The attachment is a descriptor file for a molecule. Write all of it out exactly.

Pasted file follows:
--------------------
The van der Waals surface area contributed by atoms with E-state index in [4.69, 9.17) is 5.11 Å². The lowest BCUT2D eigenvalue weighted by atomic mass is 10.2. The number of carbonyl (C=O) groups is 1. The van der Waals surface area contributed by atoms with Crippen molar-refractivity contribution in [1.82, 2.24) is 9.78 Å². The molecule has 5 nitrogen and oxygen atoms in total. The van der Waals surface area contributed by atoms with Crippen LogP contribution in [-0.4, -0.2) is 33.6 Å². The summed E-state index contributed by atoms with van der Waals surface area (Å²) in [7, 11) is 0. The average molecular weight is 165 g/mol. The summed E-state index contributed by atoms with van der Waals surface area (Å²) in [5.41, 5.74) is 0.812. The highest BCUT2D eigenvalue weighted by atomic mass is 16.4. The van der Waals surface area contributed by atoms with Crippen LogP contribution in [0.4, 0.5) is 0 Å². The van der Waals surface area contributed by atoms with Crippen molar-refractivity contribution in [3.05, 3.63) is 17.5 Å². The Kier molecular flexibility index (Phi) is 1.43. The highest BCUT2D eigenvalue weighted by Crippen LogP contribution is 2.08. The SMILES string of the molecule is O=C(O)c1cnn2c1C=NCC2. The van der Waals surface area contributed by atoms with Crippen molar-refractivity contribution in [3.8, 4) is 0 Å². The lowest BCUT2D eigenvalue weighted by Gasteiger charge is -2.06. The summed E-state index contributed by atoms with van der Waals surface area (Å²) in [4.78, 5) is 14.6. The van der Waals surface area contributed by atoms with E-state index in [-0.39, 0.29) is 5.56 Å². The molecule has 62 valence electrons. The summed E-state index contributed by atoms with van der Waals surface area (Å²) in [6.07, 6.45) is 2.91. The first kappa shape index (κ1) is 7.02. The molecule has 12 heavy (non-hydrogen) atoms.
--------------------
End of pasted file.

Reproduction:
The van der Waals surface area contributed by atoms with E-state index in [4.69, 9.17) is 5.11 Å². The lowest BCUT2D eigenvalue weighted by atomic mass is 10.2. The number of carbonyl (C=O) groups is 1. The van der Waals surface area contributed by atoms with Crippen molar-refractivity contribution in [1.82, 2.24) is 9.78 Å². The molecule has 5 nitrogen and oxygen atoms in total. The van der Waals surface area contributed by atoms with Crippen LogP contribution in [-0.4, -0.2) is 33.6 Å². The summed E-state index contributed by atoms with van der Waals surface area (Å²) in [7, 11) is 0. The average molecular weight is 165 g/mol. The summed E-state index contributed by atoms with van der Waals surface area (Å²) in [5.41, 5.74) is 0.812. The highest BCUT2D eigenvalue weighted by atomic mass is 16.4. The van der Waals surface area contributed by atoms with Crippen LogP contribution in [0.4, 0.5) is 0 Å². The van der Waals surface area contributed by atoms with Crippen molar-refractivity contribution in [3.05, 3.63) is 17.5 Å². The Kier molecular flexibility index (Phi) is 1.43. The highest BCUT2D eigenvalue weighted by Crippen LogP contribution is 2.08. The SMILES string of the molecule is O=C(O)c1cnn2c1C=NCC2. The van der Waals surface area contributed by atoms with Crippen molar-refractivity contribution in [3.8, 4) is 0 Å². The lowest BCUT2D eigenvalue weighted by Gasteiger charge is -2.06. The summed E-state index contributed by atoms with van der Waals surface area (Å²) in [4.78, 5) is 14.6. The van der Waals surface area contributed by atoms with E-state index in [-0.39, 0.29) is 5.56 Å². The molecule has 62 valence electrons. The summed E-state index contributed by atoms with van der Waals surface area (Å²) in [6.07, 6.45) is 2.91. The first kappa shape index (κ1) is 7.02. The molecule has 12 heavy (non-hydrogen) atoms.